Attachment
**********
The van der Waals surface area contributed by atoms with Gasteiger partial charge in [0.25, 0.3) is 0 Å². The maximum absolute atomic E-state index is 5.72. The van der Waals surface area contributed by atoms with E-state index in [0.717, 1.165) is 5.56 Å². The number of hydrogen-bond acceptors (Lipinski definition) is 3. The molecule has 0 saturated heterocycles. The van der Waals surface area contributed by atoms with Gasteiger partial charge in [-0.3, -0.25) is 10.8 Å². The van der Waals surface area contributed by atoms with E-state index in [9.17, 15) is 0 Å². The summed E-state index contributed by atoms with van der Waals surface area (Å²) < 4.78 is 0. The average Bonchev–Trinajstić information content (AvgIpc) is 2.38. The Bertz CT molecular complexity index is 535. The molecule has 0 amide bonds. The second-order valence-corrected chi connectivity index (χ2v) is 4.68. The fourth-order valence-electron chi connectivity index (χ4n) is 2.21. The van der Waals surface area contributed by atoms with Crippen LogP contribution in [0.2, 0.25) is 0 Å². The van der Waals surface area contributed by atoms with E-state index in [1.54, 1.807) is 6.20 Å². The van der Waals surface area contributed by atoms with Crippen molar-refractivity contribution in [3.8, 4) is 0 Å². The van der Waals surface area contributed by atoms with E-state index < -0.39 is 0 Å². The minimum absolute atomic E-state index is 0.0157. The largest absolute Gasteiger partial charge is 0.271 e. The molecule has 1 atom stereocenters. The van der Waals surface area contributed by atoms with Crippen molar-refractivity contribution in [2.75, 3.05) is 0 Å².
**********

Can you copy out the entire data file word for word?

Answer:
The van der Waals surface area contributed by atoms with Gasteiger partial charge in [0.25, 0.3) is 0 Å². The maximum absolute atomic E-state index is 5.72. The van der Waals surface area contributed by atoms with E-state index in [0.717, 1.165) is 5.56 Å². The number of hydrogen-bond acceptors (Lipinski definition) is 3. The molecule has 0 saturated heterocycles. The van der Waals surface area contributed by atoms with Gasteiger partial charge in [-0.3, -0.25) is 10.8 Å². The van der Waals surface area contributed by atoms with E-state index in [9.17, 15) is 0 Å². The summed E-state index contributed by atoms with van der Waals surface area (Å²) < 4.78 is 0. The average Bonchev–Trinajstić information content (AvgIpc) is 2.38. The Bertz CT molecular complexity index is 535. The molecule has 0 amide bonds. The second-order valence-corrected chi connectivity index (χ2v) is 4.68. The fourth-order valence-electron chi connectivity index (χ4n) is 2.21. The van der Waals surface area contributed by atoms with Crippen LogP contribution in [0.2, 0.25) is 0 Å². The van der Waals surface area contributed by atoms with E-state index in [1.54, 1.807) is 6.20 Å². The van der Waals surface area contributed by atoms with Crippen molar-refractivity contribution in [3.8, 4) is 0 Å². The van der Waals surface area contributed by atoms with E-state index < -0.39 is 0 Å². The minimum absolute atomic E-state index is 0.0157. The largest absolute Gasteiger partial charge is 0.271 e. The molecule has 1 atom stereocenters. The van der Waals surface area contributed by atoms with Crippen molar-refractivity contribution in [2.75, 3.05) is 0 Å².